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Title: Shikantaza  
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Subject: Sōtō, Zazen, Caodong school, Dahui Zonggao, Dharma transmission
Collection: Buddhist Meditation, Nondualism, Zen Buddhist Terminology
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Shikantaza (只管打坐) is a Japanese translation of a Chinese term for zazen introduced by Rujing, a monk of the Caodong school of Zen Buddhism. In Japan, it is associated with the Soto school.


  • Etymology 1
  • Origins and development 2
    • Silent illumination 2.1
    • Dogen 2.2
    • Modern interpretations 2.3
  • Practice 3
    • Soto 3.1
    • Sanbo Kyodan 3.2
    • Rinzai 3.3
    • Complementary practices 3.4
  • See also 4
  • Notes 5
  • References 6
  • Sources 7
  • Further reading 8


The term shikantaza is attributed to Dōgen's teacher Tiantong Rujing (1162-1228), and it literally means, "nothing but (shikan) precisely (da) sitting (za)."[1] In other words Dōgen means, "doing only zazen whole-heartedly" or "single-minded sitting."[2][3]

Shikantaza is the Sino-Japanese reading of the Chinese words zhị̌guǎn 只管 "by all means; merely, simply; only concerned with" and dǎzuò 打坐 "[Buddhism/Daoism] sit in meditation".[4] The Digital Dictionary of Buddhism translates shikan or zhǐguǎn 只管 as "to focus exclusively on", taza or dǎzuò 打坐 as "to squat, sit down cross-legged", which corresponds with Sanskrit utkuṭuka-stha, and translates shikan taza from zhǐguǎn dǎzuò 只管打坐 (or qíguǎn dǎzuò 祇管打坐 with qí "earth god; local god") as "meditation of just sitting", explained as the "Zen form of meditation chiefly associated with the Sōtō school, which places emphasis on emptying the mind, in contrast to the kōan method".[5]

James Ishmael Ford says some authors hypothetically trace the root of shikantaza "just sitting" to vipassana meditation, but "this is far from certain."[6] Japanese has many homophones pronounced shikan, and this etymological mix-up about shikan 只管 "only; just" stems from a more commonly used word that translates the Sanskrit "śamatha and vipaśyanā," names for the two basic forms of Buddhist meditation: Japanese shikan 止観 "concentration and observation"[7] (as practiced by the Tendai sect), from Chinese zhǐguān 止觀 "[Buddhism] keep mental calm while observing the universe" (cf. the Mohe Zhiguan),[8] which compounds shi or zhǐ 止 "stop; stabilize; śamatha" and kan or guān 觀 "observe; contemplate; vipaśyanā". An instance of the confusion of 止観 for 只管 is Steve Hagen's claim that "shi [Hagen is referring to Dōgen's '只'] means tranquility [= '止'], kan [Hagen is referring to Dōgen's '管'] means awareness [= '観'], ta means hitting exactly the right spot (not one atom off), and za means to sit."[9]

Origins and development

Silent illumination

Japanese mokushō or Chinese mòzhào 默照 "silent illumination" may be understood as the integrated practice of shamatha (calming the mind) and vipashyana (insightful contemplation), and was the hallmark of the Chinese Caodong school of Chan. However, it is not merely just the union of calming and insight, which has already been developed within the Tiantai Buddhist tradition in medieval China. Rather, it is a description of the natural essence and function of the mind. In this sense, it can be traced back to the earliest Chan teachings of Bodhidharma.[10]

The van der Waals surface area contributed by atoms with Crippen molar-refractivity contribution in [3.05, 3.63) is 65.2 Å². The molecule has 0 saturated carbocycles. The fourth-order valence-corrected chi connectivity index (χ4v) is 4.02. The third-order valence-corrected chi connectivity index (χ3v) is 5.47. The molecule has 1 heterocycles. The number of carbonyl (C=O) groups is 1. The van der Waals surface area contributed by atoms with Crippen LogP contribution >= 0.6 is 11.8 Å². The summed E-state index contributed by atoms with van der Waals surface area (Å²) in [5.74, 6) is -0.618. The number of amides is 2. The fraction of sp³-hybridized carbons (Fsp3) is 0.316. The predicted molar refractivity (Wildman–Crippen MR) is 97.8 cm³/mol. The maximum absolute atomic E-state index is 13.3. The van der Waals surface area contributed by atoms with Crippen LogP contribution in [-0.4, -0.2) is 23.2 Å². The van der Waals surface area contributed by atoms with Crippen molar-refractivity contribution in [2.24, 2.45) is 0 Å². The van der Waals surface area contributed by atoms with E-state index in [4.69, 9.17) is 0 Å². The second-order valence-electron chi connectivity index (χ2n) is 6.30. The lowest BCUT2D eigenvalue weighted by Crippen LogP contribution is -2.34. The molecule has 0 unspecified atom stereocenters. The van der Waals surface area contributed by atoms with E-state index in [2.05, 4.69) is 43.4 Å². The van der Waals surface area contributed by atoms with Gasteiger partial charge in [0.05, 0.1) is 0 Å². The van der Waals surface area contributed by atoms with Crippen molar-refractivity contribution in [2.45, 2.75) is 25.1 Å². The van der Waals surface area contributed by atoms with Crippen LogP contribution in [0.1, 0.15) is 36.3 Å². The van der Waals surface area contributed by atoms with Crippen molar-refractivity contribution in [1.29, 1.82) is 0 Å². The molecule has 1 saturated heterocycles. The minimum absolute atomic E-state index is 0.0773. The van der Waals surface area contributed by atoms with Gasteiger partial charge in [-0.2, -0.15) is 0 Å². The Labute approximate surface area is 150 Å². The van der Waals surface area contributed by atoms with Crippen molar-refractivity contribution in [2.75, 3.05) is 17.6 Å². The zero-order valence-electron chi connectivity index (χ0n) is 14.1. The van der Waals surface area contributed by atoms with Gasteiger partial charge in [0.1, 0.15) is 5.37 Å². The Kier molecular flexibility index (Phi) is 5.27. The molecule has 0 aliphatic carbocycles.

The first Chan teacher to articulate silent illumination was the Caodong master Hongzhi Zhengjue (1091—1157), who wrote an inscription entitled "silent illumination meditation" (Mokushō zen 默照禅 or Mòzhào chán 默照禪). A. Charles Muller explains that this method, which involved seeking enlightened wisdom through complete stillness of the mind, became "the main practice of the Sōtō Zen school, where Dōgen characterized it by such terms of as 'just sitting' 只管打坐.".[11]

Shikantaza's origins can also be traced back to silent illumination. However, it is different from the teachings of Hongzhi Zhengjue in terms of practice and theory.[12]


In the thirteenth century, Dōgen Zenji (the founder of the Soto school) used much of Hongzhi's writings on silent illumination to help shed light on what he termed shikantaza. From thereafter the practice of shikantaza has been primarily associated with the Soto school. While silent illumination is in theory a "methodless method" — it is also important to realize that, "his (Dogen) practice of shikantaza took a somewhat different approach."[13]

Even still, Chan Master Shengyen states that shikantaza is similar to silent illumination.[10][14]

Modern interpretations

Master Shengyen explains the meaning of the term in this way:

This “just sitting” in Chinese is zhiguan dazuo. Literally, this means “just mind sitting.” Some of you are familiar with the Japanese transliteration, shikantaza. It has the flavor of “Just mind your own business.” What business? The business of minding yourself just sitting. At least, you should be clear that you're sitting. “Mind yourself just sitting” entails knowing that your body is sitting there. This does not mean minding a particular part of your body or getting involved in a particular sensation. Instead, your whole body, your whole being is sitting there.[15]

According to Merv Fowler, shikantaza is described best as,

quiet sitting in open awareness, reflecting directly the reality of life.[16]

Shikantaza is often termed a goalless meditation in quiet awareness,

not working on any koan, or counting the breath. It is an alert condition, performed erect, with no trace of sluggishness or drowsiness.[17]



In his work Fukanzazenji, Dogen writes of,